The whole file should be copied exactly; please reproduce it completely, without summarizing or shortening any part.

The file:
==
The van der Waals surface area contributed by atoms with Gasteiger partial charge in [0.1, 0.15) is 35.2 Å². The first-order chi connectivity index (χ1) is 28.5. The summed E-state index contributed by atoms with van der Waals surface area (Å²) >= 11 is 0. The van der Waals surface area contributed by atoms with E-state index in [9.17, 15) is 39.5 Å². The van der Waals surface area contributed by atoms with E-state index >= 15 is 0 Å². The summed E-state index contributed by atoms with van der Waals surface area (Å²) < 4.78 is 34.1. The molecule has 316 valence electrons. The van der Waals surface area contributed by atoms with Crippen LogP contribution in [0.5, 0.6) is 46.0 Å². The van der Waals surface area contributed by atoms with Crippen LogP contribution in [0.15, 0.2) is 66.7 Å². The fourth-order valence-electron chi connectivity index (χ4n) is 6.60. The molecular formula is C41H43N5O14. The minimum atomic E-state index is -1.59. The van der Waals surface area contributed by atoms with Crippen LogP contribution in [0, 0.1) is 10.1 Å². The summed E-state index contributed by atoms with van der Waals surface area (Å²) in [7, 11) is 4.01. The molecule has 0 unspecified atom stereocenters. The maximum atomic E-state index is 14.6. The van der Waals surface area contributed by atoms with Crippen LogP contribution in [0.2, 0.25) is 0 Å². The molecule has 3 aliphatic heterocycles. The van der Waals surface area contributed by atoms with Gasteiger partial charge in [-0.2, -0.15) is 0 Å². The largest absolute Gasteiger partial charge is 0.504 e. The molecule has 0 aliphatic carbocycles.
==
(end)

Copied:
The van der Waals surface area contributed by atoms with Gasteiger partial charge in [0.1, 0.15) is 35.2 Å². The first-order chi connectivity index (χ1) is 28.5. The summed E-state index contributed by atoms with van der Waals surface area (Å²) >= 11 is 0. The van der Waals surface area contributed by atoms with E-state index in [9.17, 15) is 39.5 Å². The van der Waals surface area contributed by atoms with E-state index >= 15 is 0 Å². The summed E-state index contributed by atoms with van der Waals surface area (Å²) < 4.78 is 34.1. The molecule has 316 valence electrons. The van der Waals surface area contributed by atoms with Crippen LogP contribution in [0.5, 0.6) is 46.0 Å². The van der Waals surface area contributed by atoms with Crippen LogP contribution in [0.15, 0.2) is 66.7 Å². The fourth-order valence-electron chi connectivity index (χ4n) is 6.60. The molecular formula is C41H43N5O14. The minimum atomic E-state index is -1.59. The van der Waals surface area contributed by atoms with Crippen LogP contribution in [0, 0.1) is 10.1 Å². The summed E-state index contributed by atoms with van der Waals surface area (Å²) in [7, 11) is 4.01. The molecule has 0 unspecified atom stereocenters. The maximum atomic E-state index is 14.6. The van der Waals surface area contributed by atoms with Crippen LogP contribution in [0.2, 0.25) is 0 Å². The molecule has 3 aliphatic heterocycles. The van der Waals surface area contributed by atoms with Gasteiger partial charge in [-0.2, -0.15) is 0 Å². The largest absolute Gasteiger partial charge is 0.504 e. The molecule has 0 aliphatic carbocycles.